Date of Award

2019

Degree Type

Thesis

Degree Name

Master of Applied Communication Theory and Methodology

Department

College of Liberal Arts and Social Sciences

First Advisor

Kimberly Neuendorf

Subject Headings

Communication

Abstract

This thesis explored the power of verbal and non-verbal communication through revolutionary movements in the United States of America. The research focused on the overall question of whether people in America still support key U.S. revolutionary movements (as expressed by three U.S. revolutionary groups--the U.S. Founding Fathers, the Black Panther Party, and the Black Lives Matter group). These three revolutionary movements had similar goals and verbal messages, but there were three very different reactions among people in the United States of America. Overall, it was found that people in the Unites States generally do support the goals of these three U.S. based revolutionary groups, even when the source is not known. When the identity of the source is made known, there still is a great amount of support for the goals of these three U.S. revolutionary groups, and overall there is a positive change for all three. However, this change was not uniform across all three groups nor all the stated goals. Further, agreement with the various revolutionary goals was related to degree of racial identity and political identity in many cases. Therefore, now that we know the answer to this question these results could possibly be able help our society maintain the order that was originally meant to be formed for our society.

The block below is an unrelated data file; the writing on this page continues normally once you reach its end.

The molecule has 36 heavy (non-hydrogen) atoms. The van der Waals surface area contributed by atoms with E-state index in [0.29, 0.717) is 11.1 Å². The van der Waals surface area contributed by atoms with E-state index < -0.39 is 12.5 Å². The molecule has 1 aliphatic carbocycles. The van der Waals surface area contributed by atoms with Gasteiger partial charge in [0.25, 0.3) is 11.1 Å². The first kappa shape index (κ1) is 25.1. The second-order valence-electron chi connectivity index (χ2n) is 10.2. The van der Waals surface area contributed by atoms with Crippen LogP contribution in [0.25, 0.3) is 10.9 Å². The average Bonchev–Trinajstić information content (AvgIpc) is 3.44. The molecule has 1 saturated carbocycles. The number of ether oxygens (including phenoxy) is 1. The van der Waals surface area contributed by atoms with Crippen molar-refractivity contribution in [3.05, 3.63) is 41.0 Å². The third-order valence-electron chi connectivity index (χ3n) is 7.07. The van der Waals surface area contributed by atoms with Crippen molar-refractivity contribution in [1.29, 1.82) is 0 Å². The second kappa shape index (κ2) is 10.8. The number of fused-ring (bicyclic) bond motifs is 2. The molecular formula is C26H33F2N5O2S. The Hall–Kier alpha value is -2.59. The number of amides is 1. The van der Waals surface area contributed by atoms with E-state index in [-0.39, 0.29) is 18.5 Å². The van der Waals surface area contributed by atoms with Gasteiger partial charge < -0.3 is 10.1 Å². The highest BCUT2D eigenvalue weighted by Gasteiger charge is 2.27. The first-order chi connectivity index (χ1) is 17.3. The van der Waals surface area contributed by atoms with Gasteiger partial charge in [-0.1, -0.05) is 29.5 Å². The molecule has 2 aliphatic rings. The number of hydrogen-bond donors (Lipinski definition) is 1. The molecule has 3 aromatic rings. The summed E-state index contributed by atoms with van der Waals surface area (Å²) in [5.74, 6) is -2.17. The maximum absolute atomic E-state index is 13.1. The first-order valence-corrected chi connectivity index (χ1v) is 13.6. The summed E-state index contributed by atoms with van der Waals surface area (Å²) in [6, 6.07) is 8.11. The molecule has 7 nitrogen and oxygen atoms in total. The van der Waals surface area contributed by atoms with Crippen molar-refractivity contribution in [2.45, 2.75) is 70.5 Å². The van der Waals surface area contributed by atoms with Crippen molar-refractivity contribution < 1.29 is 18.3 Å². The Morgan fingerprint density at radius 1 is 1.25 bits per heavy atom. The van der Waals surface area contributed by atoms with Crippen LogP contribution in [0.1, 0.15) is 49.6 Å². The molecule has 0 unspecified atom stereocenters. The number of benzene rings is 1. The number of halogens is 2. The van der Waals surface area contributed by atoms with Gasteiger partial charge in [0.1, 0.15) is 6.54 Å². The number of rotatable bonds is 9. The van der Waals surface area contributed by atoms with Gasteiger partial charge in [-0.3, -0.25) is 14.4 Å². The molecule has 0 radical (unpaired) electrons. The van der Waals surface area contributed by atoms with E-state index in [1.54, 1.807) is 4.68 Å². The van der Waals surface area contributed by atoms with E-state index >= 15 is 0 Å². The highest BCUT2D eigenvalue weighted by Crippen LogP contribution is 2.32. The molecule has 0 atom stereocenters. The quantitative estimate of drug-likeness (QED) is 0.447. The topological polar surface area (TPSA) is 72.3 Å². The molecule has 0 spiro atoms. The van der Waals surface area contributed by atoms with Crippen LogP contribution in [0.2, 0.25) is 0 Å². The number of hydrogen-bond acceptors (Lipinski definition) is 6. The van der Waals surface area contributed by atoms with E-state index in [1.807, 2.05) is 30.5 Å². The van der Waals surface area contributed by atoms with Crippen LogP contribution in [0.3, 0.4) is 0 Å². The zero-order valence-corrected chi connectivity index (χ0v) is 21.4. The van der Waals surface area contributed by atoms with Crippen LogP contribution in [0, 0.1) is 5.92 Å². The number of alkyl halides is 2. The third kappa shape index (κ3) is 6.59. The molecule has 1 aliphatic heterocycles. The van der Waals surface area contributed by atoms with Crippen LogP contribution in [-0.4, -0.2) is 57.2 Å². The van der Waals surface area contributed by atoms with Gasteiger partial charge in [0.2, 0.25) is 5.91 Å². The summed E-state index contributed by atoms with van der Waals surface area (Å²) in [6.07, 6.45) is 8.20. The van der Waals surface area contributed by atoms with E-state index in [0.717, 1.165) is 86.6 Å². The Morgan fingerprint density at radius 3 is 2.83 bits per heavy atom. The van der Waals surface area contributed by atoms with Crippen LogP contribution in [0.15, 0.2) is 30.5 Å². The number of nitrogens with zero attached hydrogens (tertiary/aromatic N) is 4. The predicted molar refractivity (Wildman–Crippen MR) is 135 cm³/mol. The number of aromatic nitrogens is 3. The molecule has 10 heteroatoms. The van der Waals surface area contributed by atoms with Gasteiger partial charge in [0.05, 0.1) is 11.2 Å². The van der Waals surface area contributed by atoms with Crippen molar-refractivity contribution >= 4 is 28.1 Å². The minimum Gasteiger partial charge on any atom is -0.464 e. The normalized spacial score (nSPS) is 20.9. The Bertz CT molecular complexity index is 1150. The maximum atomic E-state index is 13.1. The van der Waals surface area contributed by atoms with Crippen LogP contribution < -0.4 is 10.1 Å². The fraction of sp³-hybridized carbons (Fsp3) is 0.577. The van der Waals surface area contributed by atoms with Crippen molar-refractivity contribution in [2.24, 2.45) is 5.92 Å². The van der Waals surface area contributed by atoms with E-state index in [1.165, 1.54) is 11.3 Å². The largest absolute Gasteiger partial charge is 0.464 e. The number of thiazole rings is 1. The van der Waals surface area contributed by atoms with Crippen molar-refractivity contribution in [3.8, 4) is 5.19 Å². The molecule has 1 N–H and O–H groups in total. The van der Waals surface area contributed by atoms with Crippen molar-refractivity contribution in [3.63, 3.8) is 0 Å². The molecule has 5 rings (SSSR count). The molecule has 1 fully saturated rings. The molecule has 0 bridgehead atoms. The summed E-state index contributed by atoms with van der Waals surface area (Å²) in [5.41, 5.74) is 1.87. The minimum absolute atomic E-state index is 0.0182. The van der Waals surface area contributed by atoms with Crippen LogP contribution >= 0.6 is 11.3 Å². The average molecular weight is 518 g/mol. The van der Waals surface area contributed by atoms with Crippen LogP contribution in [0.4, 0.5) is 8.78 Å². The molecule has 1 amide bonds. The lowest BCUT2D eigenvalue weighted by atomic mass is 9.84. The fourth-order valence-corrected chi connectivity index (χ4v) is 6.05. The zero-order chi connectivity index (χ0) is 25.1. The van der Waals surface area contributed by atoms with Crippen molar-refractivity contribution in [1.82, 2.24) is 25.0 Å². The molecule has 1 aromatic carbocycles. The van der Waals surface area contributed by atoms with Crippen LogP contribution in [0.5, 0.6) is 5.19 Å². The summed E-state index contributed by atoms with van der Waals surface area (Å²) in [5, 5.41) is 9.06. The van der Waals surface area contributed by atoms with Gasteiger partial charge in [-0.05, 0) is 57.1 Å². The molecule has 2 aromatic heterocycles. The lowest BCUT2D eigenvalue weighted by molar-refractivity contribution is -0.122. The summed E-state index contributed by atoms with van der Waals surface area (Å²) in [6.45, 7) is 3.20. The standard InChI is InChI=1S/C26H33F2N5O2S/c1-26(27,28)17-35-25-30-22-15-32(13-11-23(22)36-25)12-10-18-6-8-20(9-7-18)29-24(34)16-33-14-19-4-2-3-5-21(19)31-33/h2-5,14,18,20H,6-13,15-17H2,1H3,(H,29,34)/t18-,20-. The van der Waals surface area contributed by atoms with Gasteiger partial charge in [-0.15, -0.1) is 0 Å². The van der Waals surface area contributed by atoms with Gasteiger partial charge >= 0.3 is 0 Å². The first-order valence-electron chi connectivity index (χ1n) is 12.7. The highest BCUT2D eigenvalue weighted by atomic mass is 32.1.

Included in

Communication Commons

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